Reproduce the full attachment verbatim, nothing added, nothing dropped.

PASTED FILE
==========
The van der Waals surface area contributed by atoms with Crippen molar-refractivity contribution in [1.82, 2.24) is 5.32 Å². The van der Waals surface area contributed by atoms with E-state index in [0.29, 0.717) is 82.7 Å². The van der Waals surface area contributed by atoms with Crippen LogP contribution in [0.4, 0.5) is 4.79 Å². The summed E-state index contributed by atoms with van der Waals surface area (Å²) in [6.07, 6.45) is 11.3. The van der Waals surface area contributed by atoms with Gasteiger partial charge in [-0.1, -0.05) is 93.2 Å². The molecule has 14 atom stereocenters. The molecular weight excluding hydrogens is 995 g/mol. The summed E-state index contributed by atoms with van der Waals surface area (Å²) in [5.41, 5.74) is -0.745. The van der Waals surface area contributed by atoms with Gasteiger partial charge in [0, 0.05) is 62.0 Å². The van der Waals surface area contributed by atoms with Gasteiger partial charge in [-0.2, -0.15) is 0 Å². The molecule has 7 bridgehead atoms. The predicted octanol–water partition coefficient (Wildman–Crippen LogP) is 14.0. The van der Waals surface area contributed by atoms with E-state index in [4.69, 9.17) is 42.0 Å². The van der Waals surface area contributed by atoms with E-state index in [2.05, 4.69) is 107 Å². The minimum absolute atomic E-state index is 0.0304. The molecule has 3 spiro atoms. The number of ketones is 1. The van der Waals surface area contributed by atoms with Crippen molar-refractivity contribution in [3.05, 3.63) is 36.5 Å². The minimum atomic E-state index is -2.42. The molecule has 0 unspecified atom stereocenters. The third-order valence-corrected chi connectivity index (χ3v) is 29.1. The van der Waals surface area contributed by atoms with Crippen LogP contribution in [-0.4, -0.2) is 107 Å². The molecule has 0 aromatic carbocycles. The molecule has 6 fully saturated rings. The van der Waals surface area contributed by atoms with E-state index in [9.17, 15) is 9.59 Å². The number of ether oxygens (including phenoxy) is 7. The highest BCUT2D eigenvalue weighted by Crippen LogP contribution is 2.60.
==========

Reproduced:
The van der Waals surface area contributed by atoms with Crippen molar-refractivity contribution in [1.82, 2.24) is 5.32 Å². The van der Waals surface area contributed by atoms with E-state index in [0.29, 0.717) is 82.7 Å². The van der Waals surface area contributed by atoms with Crippen LogP contribution in [0.4, 0.5) is 4.79 Å². The summed E-state index contributed by atoms with van der Waals surface area (Å²) in [6.07, 6.45) is 11.3. The van der Waals surface area contributed by atoms with Gasteiger partial charge in [-0.1, -0.05) is 93.2 Å². The molecule has 14 atom stereocenters. The molecular weight excluding hydrogens is 995 g/mol. The summed E-state index contributed by atoms with van der Waals surface area (Å²) in [5.41, 5.74) is -0.745. The van der Waals surface area contributed by atoms with Gasteiger partial charge in [0, 0.05) is 62.0 Å². The van der Waals surface area contributed by atoms with Gasteiger partial charge in [-0.2, -0.15) is 0 Å². The molecule has 7 bridgehead atoms. The predicted octanol–water partition coefficient (Wildman–Crippen LogP) is 14.0. The van der Waals surface area contributed by atoms with E-state index in [4.69, 9.17) is 42.0 Å². The van der Waals surface area contributed by atoms with E-state index in [2.05, 4.69) is 107 Å². The minimum absolute atomic E-state index is 0.0304. The molecule has 3 spiro atoms. The number of ketones is 1. The van der Waals surface area contributed by atoms with Crippen molar-refractivity contribution in [3.05, 3.63) is 36.5 Å². The minimum atomic E-state index is -2.42. The molecule has 0 unspecified atom stereocenters. The third-order valence-corrected chi connectivity index (χ3v) is 29.1. The van der Waals surface area contributed by atoms with Crippen LogP contribution in [-0.4, -0.2) is 107 Å². The molecule has 0 aromatic carbocycles. The molecule has 6 fully saturated rings. The van der Waals surface area contributed by atoms with E-state index in [9.17, 15) is 9.59 Å². The number of ether oxygens (including phenoxy) is 7. The highest BCUT2D eigenvalue weighted by Crippen LogP contribution is 2.60.